(Note: For an updated discussion of the final 2017 GOP Tax Plan, see Individual Tax Planning Under The Tax Cuts And Jobs Act Of 2017.)
With the Republican clean sweep of both the White House and both houses of Congress, momentum is building for 2017 to be a major year of tax reform, both for corporations, and for the individuals that financial advisors work with.
Accordingly, in today’s blog post, we delve in depth into both the likelihood of individual tax reform itself, and the details of the proposals from both President Trump, and the House Republicans. In fact, a deeper look reveals significant differences in both the style of tax reform between the President and House GOP proposals, as well as the deficits they imply – which itself could actually prove a stumbling block to getting legislation passed.
Nonetheless, both proposals would drastically simplify the tax brackets, from the current 7 tiers of tax rates, down to just three: 12%, 25%, and a top rate of 33% that kicks in at $225,000 (for married couples, or $112,500 for individuals). Both proposals would still keep preferential rates for capital gains and qualified dividends, although President Trump would retain the current 3 brackets (0%, 15%, and 20%), while the House GOP would simply make the rates 50% of the ordinary tax bracket (which means investment income would be taxed at 6%, 12.5%, and 16.5%).
However, when it comes to deductions, the proposals diverge substantially, with the House GOP suggesting the elimination of virtually all individual tax deductions except the mortgage and charitable deductions (paired with an expanded standard deduction), while President Trump would keep all the current itemized deduction rules, but cap itemized deductions (at $100,000 for individuals, or $200,000 for married couples) while also expanding the standard deduction even more (so only a moderate subset of people between the standard deduction and the cap would ever itemize at all).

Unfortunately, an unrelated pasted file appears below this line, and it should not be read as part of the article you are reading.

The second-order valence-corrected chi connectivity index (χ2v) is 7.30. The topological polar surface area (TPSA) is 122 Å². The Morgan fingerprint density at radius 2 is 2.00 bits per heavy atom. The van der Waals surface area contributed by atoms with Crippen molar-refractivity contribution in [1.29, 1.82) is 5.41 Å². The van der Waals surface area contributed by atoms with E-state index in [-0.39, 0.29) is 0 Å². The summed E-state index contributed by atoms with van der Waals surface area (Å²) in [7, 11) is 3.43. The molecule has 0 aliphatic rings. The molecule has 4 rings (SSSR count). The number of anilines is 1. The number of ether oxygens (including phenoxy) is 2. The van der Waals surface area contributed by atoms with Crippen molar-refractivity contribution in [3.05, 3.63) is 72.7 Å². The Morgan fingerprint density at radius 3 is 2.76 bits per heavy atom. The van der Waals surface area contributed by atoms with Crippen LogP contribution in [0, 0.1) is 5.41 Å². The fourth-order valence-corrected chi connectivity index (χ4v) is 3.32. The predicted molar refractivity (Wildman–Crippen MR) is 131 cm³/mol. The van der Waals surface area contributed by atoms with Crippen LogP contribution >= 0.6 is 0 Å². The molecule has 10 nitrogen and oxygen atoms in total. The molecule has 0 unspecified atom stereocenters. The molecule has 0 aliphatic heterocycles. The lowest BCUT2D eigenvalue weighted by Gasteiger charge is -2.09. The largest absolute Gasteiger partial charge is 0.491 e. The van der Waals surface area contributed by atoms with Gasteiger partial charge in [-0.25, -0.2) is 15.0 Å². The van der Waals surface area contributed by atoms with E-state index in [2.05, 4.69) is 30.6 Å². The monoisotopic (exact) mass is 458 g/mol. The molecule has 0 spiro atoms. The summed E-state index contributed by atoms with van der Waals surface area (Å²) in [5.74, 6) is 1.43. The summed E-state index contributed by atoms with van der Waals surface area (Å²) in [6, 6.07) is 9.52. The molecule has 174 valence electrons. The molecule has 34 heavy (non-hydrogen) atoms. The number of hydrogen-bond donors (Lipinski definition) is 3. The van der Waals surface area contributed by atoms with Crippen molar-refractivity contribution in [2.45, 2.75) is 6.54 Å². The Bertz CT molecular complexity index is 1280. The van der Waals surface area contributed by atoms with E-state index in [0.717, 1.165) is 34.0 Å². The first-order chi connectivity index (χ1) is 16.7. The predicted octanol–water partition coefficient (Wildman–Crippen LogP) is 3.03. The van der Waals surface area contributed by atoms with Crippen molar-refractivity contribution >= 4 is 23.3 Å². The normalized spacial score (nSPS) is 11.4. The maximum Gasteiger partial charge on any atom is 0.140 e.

Given all these differences, it remains to be seen whether individual tax reform will really happen in 2017, and whether key parts are compromised or delayed to accomplish corporate tax reform instead. In addition, despite now being the minority party in both the House and Senate, the Democrats still retain the ability to filibuster legislation, which will further limit the ability of Republicans to engage in permanent tax reform without compromising some concessions to Democrats. Or alternatively, the Republicans could ultimately pass individual tax reform as budget reconciliation legislation… which, under the Byrd rule, would have to sunset by December 31st of 2026, setting up a reprise of President Bush’s infamous sunset provision on his signature 2001 tax reform!